Shakshuka, for every college kid's hot plate





I was debating what should be my inaugural recipe and post for this blog of mine. Should it be my Arugula salad with baked stuffed figs and a homemade vinaigrette?!, should I share one of my mom's traditional Indian recipes?!, or my all time favorite recipes from two of my favorite cookbooks?! There will be plenty of time to share all of that, but this post will be dedicated to a discussion we had at home, with my son, about his college culinary life. Some of his friends from his high school varsity soccer team, who graduated, try to lure him to come to their college, by saying, you know when you are in college, the one thing you can't wait for is to come back home to your mom's home cooked meal, but here, the food is so good, that thought won't cross your mind. Another friend who graduated Facebooked him that the down side of his campus is the lack of Chipotle, but rumor has it it's coming next year. These boys know FOOD and as odd as it sounds, do think about it when thinking about their college life. Our son, now a senior, is on a mission to collect some recipes for his hotplate in his dorm room. Something simple, something to share, extremely filling and delicious. This is the first of his collection.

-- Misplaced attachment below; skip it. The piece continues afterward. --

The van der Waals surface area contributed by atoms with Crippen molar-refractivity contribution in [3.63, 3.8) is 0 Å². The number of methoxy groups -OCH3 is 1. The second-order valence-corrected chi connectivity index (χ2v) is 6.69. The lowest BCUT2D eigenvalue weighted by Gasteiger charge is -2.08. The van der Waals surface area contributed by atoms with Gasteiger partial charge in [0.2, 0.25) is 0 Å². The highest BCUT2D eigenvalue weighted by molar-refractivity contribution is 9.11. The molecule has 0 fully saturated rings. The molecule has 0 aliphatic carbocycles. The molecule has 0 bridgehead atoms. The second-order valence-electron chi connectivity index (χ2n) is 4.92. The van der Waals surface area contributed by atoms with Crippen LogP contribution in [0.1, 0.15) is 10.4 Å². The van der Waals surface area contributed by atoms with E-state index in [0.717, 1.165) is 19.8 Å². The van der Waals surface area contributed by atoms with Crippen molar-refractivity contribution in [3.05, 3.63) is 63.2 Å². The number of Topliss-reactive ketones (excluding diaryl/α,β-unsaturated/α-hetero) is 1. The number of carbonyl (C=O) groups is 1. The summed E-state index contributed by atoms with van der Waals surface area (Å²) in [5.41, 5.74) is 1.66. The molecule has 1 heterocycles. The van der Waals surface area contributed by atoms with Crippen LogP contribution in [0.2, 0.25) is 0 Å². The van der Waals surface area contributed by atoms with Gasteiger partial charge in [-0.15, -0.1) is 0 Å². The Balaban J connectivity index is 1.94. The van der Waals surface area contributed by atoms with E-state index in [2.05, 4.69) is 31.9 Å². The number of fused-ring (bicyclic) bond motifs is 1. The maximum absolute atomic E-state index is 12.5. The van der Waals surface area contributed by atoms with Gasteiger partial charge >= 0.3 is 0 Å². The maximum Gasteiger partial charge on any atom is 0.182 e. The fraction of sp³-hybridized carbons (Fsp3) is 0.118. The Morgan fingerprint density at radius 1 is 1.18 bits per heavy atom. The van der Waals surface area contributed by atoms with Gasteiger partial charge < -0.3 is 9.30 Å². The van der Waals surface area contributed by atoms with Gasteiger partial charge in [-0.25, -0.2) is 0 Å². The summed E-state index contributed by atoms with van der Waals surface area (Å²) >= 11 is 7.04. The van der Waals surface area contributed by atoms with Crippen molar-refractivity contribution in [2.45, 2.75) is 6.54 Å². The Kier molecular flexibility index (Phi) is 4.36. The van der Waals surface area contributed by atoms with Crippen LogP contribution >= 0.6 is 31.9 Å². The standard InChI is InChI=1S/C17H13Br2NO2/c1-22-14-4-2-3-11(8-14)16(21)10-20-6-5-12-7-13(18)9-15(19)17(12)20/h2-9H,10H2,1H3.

This recipe is a guideline you can adjust according to taste. We, for example, like a bit of a kick in our food but not everyone can handle it.

Shakshuka

Ingredients:
2-4 garlic cloves sliced
1 medium onion, diced
1 jalapeno sliced
Canola oil or any vegetable oil (few tablespoons)
4-6 med./large tomatoes (diced roughly)
Tomato sauce up to 8 oz - small can (instead of tomato paste)
8 eggs
1 teaspoon plus paprika according to taste
Red pepper flakes (optional)
Salt
Black pepper
Fresh cilantro leaves (chopped or whole leaves) to garnish (optional although gives the dish another layer of flavor)
Fresh baguette, or any other fresh loaf

Directions:
In a deep frying pan sweat garlic, onion and Jalapeno in a bit of oil on low to medium. Do not brown or burn garlic, it will turn bitter. Add tomatoes and cook for about ten minutes on medium, add tomato sauce, paprika, salt and fresh black pepper according to taste. Crack eggs and drop gently one by one into sauce, next to each other in the pan and cook on low/medium according to desired level of doneness. You are sort of poaching the eggs in the tomato sauce....traditionally the yellow of the eggs should be runny when serving. If more firm eggs are desired cover the pan with a lid. Garnish with fresh cilantro leaves but not a must. Can break bread and eat directly from the pan as a communal meal, or can be served individually.

Variations:
Can cube  red bell pepper and sweat/fry it with garlic and sausage possibly too. We use merguez spicy Moroccan lamb sausage or turkey sausage, but any sausage will be fine.
If adding other vegetables, always, always cook with garlic,onion and oil as a first step to cook/soften them.
Improvise, be creative, use your imagination!!